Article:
Accurately estimating large mammal populations is a difficult challenge because species of interest often occupy vast areas and exhibit low and heterogeneous visibility. Population estimation techniques using aerial surveys and statistical design and analysis methods provide a means for meeting this challenge, yet they have only rarely been validated because wild populations of known size suitable for field tests are rare. Our study presents field validations of a photographic aerial mark–recapture technique that takes advantage of the recognizable natural markings on free-roaming feral horses (Equus caballus) to accurately identify individual animals and groups of animals sighted on multiple occasions. The 3 small populations of feral horses (<400 animals each) in the western United States used in the study were all closely monitored on a weekly basis by local researchers, thus providing test populations of known size. We were able to accurately estimate these population sizes with aerial surveys, despite rugged terrain and dense vegetation that created substantial heterogeneity of sighting probability among horse groups. Our best estimates at the 3 sites were within −6.7%, 2.6%, and −8.6% of known truth (−4.2% mean error, 6.0% mean absolute error). In contrast, we found undercount bias as large as 32% before any statistical corrections. The necessary corrections varied both temporally and spatially, in response to previous sighting history (behavioral response), and by the number of horses in a group. Despite modeling some of the differences in horse-group visibility with sighting covariates, we found substantial residual unmodeled heterogeneity that contributed to underestimation of the true population by as much as 22.7% when we used models that did not fully account for these unmeasured sources. We also found that the cost of the accurate and validated methods presented here is comparable to that of raw count (so called, census) methods commonly employed across feral horse ranges in 10 western states. We believe this technique can assist managers in accurately estimating many feral horse populations and could be applied to other species with sufficiently diverse and distinguishable visible markings.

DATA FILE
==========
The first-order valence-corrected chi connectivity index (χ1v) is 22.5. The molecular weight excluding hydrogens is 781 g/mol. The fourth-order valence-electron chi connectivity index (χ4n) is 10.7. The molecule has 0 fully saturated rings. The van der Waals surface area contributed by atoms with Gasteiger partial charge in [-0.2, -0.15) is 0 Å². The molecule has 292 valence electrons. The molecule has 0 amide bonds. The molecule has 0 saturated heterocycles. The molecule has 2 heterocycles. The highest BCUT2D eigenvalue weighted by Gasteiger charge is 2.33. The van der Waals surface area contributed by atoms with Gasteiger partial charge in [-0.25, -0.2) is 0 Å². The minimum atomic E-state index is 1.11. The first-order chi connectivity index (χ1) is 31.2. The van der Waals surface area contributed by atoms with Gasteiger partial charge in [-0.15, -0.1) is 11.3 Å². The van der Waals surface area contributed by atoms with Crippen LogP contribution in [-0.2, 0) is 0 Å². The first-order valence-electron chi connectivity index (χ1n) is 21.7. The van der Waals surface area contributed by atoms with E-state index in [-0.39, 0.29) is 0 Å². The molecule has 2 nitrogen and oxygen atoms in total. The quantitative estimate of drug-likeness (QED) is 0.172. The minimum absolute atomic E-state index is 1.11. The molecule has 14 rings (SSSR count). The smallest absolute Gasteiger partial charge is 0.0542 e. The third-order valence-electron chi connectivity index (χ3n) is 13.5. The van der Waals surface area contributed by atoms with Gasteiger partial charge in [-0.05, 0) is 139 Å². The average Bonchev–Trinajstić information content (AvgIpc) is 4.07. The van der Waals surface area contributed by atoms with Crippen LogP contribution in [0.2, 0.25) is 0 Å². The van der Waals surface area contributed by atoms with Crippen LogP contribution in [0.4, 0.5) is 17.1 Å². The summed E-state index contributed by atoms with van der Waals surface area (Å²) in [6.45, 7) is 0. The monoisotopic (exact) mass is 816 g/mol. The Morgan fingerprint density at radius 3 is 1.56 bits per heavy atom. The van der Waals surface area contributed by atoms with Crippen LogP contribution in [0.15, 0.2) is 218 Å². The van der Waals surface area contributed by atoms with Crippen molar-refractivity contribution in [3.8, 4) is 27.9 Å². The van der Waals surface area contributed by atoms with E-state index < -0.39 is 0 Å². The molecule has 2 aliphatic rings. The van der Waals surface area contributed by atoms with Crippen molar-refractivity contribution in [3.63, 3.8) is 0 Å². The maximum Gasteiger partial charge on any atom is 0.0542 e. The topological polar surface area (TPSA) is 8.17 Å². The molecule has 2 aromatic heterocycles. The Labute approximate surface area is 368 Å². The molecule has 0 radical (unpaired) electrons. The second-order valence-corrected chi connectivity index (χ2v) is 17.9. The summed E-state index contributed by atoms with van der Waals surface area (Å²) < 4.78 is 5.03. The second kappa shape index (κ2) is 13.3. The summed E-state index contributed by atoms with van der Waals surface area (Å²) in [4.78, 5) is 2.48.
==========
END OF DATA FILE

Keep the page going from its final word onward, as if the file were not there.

You have requested a machine translation of selected content from our databases. This functionality is provided solely for your convenience and is in no way intended to replace human translation. Neither BioOne nor the owners and publishers of the content make, and they explicitly disclaim, any express or implied representations or warranties of any kind, including, without limitation, representations and warranties as to the functionality of the translation feature or the accuracy or completeness of the translations.
Translations are not retained in our system. Your use of this feature and the translations is subject to all use restrictions contained in the Terms and Conditions of Use of the BioOne website.
Vol. 73 • No. 8